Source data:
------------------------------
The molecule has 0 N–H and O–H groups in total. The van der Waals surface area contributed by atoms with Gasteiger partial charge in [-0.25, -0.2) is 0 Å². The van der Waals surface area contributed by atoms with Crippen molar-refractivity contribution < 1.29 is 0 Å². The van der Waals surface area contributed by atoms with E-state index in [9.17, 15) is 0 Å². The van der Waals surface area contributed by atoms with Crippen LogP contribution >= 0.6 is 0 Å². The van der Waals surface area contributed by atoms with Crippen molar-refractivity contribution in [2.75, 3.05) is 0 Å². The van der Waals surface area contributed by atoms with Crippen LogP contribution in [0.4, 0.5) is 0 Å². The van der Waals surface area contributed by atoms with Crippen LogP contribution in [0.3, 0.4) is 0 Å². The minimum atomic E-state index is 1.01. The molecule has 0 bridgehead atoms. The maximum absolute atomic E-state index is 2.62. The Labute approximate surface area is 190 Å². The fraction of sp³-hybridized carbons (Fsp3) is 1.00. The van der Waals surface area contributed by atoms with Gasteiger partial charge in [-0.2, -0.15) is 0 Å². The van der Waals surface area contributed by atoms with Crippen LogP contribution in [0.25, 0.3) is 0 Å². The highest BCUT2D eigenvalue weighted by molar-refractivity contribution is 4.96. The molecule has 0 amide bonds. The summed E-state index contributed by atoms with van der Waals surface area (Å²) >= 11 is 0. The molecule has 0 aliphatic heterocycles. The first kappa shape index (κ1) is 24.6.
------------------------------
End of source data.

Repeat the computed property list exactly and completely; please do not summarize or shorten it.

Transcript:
The molecule has 0 N–H and O–H groups in total. The van der Waals surface area contributed by atoms with Gasteiger partial charge in [-0.25, -0.2) is 0 Å². The van der Waals surface area contributed by atoms with Crippen molar-refractivity contribution < 1.29 is 0 Å². The van der Waals surface area contributed by atoms with E-state index in [9.17, 15) is 0 Å². The van der Waals surface area contributed by atoms with Crippen LogP contribution >= 0.6 is 0 Å². The van der Waals surface area contributed by atoms with Crippen molar-refractivity contribution in [2.75, 3.05) is 0 Å². The van der Waals surface area contributed by atoms with Crippen LogP contribution in [0.4, 0.5) is 0 Å². The van der Waals surface area contributed by atoms with Crippen LogP contribution in [0.3, 0.4) is 0 Å². The minimum atomic E-state index is 1.01. The molecule has 0 bridgehead atoms. The maximum absolute atomic E-state index is 2.62. The Labute approximate surface area is 190 Å². The fraction of sp³-hybridized carbons (Fsp3) is 1.00. The van der Waals surface area contributed by atoms with Gasteiger partial charge in [-0.2, -0.15) is 0 Å². The van der Waals surface area contributed by atoms with Crippen LogP contribution in [0.25, 0.3) is 0 Å². The highest BCUT2D eigenvalue weighted by molar-refractivity contribution is 4.96. The molecule has 0 amide bonds. The summed E-state index contributed by atoms with van der Waals surface area (Å²) >= 11 is 0. The molecule has 0 aliphatic heterocycles. The first kappa shape index (κ1) is 24.6.